The Herbert Wertheim College of Medicine launches today its Master in Physician Assistant Studies (MPAS). There are 45 students in the inaugural class chosen out of nearly 700 applicants.
25-year-old Mildred Castro is thrilled to be one of them, but there are two other people who are probably even more excited — her mom and dad, Nicaraguan immigrants who never finished middle school. Castro is a first generation student, the first person in her family to graduate from college and to move on to graduate school.
“For both of them, it’s a dream come true. They’re really proud of me,” she says.
Castro says she was inspired to go into medicine by her pediatrician, who is now the pediatrician of her 15-month-old son. Because she’s a mom, Castro says the relatively short time commitment for the PA program, 27 months, versus roughly 10 years she’d have to invest in going to medical school and residency, was perfect for her.
“People say that PA school is med school in 27 months,” says Ksenia Petrushkina, a 32-year-old native of Russia who moved to the United States 10 years ago with a master’s in English, but always wanted to study medicine.
Petrushkina was at her doctor’s office one day when due to a last minute emergency she had to be seen by the physician assistant instead. She was so impressed by the quality of the service that she started looking into becoming one herself. Like doctors, physician assistants are trained to examine patients, diagnose illnesses, provide treatment and prescribe some medications, but they cannot practice independently; they work under a physician’s supervision.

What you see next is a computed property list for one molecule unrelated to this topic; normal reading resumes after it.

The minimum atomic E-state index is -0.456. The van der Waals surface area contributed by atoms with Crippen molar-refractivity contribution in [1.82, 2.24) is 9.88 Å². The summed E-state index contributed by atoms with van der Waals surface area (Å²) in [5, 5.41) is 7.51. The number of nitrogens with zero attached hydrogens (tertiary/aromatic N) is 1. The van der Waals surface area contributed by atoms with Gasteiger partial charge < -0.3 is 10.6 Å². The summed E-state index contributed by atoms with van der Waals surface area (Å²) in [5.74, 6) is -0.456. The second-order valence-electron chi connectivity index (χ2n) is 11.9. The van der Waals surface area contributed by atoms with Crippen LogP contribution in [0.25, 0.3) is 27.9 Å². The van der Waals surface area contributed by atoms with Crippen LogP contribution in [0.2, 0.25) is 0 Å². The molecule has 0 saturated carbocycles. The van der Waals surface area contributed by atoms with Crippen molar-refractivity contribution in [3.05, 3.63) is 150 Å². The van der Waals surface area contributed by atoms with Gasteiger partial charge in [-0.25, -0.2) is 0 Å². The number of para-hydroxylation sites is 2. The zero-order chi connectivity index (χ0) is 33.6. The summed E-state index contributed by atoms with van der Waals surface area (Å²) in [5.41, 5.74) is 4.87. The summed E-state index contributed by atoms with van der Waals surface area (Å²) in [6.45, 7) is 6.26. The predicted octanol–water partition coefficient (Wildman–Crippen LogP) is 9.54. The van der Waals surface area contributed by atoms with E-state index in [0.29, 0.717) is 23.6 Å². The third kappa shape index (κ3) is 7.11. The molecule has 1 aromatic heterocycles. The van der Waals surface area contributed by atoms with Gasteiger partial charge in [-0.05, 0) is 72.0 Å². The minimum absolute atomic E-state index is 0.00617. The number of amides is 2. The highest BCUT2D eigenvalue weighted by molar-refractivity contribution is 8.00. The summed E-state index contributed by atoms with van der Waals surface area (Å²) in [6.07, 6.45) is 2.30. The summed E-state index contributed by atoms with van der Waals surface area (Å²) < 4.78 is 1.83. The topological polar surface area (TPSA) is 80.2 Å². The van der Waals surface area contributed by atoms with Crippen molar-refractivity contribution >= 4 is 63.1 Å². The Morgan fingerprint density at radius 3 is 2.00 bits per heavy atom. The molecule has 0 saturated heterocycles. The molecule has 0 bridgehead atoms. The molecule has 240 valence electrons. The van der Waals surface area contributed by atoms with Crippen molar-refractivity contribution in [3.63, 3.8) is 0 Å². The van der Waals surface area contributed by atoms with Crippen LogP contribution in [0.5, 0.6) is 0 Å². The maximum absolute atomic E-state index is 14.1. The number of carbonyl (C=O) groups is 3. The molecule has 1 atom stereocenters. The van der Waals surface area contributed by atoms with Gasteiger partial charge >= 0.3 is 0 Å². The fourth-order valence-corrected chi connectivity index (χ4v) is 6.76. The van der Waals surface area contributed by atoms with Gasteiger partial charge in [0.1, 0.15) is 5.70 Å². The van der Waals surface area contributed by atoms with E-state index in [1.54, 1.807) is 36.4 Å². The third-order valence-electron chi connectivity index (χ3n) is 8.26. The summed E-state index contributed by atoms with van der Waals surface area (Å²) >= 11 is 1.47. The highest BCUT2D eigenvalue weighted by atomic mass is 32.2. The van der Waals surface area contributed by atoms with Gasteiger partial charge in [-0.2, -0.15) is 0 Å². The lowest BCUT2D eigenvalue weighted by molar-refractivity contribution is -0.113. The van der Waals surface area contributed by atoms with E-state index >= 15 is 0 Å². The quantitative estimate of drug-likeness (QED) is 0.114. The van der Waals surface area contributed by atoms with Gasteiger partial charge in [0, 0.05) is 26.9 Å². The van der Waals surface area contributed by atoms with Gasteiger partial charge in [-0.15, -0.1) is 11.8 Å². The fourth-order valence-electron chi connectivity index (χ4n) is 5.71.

Petrushkina says that aside from the time factor, the PA program is also more affordable and provides versatility since PAs can practice in any field.
“I can be in dermatology, pediatrics. If I get bored, I can explore another field,” she says.
That versatility also attracted Bila Sheikh. The 28-year-old FIU biology grad is back for his second degree as a Panther. Sheik’s dad, a native of Pakistan, also graduated from FIU as an electrical engineer and so did his older brother, now a pharmacist. But it was his sister, a pediatrician, who recommended Sheikh become a physician assistant.
“She knows I want to start a family soon, and thought this would be good for me, and the fact that it’s connected to the medical school is important,” Sheik says.
Students are also aware of, and counting on, the current high demand for physician assistants. Due to a national shortage of primary care and family doctors, the PA is a hot job right now. Forbes listed it as No. 1 among “The Ten Most Promising Jobs of 2015,” and the Bureau of Labor Statistics predicts the PA profession will grow by more than 38 percent between 2012 and 2022. Supply and demand is dictating very attractive starting salaries.
“The national average of a PA coming out of school is about 85K. For a young person, that’s a pretty good salary to begin with,” says Dr. Pete Gutierrez, associate dean and founding chair of the MPAS program.
All in due time, but for now, the new students are reveling in the excitement of being FIU pioneers.
“We’re the first class. We’ll show them!” Petrushkina says.